The pessimists are right about one thing: in an economic environment like this one, when an incumbent president has to defend four straight years of unemployment over 8 percent, a housing market that remains in the tank and an environment where banks still won’t do much lending, the opposition party should be soaring. So why is it that they’re not?
I think there’s two reasons.
One problem, I’d say, is 2010.
During the midterm elections, Republicans basically argued that it didn’t matter what their message was, the important thing was getting rid of the Democrats who had presided over the recession for two years and hadn’t turned things around. It worked – Republicans won landslide victories in races for Congress, the U.S. Senate and the governors’ offices.
All good, except for one thing – a lot of those Republican officeholders haven’t done much better at turning the economy around. Just ask Florida Gov. Rick Scott, who said his experience as a private business owner, rather than as a career politician, would give him the savvy know-how to boost Florida’s ailing economy.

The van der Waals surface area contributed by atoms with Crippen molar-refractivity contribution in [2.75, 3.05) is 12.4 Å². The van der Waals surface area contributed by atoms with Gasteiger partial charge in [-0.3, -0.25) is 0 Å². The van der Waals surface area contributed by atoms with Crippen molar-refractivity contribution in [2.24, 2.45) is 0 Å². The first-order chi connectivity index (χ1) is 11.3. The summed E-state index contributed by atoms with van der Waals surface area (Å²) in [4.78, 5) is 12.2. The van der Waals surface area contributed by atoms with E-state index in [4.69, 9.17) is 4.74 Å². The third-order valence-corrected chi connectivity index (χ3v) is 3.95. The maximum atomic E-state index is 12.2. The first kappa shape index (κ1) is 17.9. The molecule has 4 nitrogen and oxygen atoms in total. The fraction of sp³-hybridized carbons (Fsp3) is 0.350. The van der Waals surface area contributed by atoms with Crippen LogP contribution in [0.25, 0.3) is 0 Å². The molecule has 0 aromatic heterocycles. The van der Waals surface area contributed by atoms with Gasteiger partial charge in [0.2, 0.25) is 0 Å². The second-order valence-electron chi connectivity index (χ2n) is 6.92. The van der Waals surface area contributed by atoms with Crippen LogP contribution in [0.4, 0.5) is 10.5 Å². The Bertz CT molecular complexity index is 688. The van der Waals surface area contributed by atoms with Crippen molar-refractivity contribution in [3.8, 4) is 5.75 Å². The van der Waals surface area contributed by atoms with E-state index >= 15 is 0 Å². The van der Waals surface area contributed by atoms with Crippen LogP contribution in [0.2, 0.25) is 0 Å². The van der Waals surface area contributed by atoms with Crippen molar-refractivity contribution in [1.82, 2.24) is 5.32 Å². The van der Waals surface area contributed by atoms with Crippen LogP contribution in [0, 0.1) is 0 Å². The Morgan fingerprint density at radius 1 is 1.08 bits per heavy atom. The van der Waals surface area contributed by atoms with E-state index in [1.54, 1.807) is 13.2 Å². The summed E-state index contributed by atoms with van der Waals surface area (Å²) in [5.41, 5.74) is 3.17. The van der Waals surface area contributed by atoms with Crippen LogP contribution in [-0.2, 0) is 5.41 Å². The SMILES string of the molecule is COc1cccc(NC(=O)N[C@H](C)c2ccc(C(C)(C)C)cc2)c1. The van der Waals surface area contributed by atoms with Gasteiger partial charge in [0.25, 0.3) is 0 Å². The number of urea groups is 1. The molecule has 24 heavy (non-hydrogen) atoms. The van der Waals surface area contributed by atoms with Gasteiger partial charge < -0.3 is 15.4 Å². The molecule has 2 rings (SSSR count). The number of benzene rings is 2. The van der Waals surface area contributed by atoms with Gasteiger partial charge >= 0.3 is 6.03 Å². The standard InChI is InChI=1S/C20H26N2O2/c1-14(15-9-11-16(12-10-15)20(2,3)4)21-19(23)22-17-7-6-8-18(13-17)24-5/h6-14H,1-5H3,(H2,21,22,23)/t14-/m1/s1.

Well, in July, the Sunshine State’s unemployment rate rose from 8.3 percent – already much higher than the national average of 8.1 percent – to 8.8 percent. In August, we stayed at 8.8 percent. Economists say if it wasn’t for discouraged workers dropping out of the labor force altogether, Florida’s unemployment rate would actually be above 10 percent.
If you’re going to provide a solid alternative, make sure you actually have one.
By winning so big in 2010, the GOP may have collectively raised expectations that their platform of cutting state and federal spending, taking on public employee unions and cutting taxes would do what Obama’s stimulus did not – and so far it hasn’t worked, either.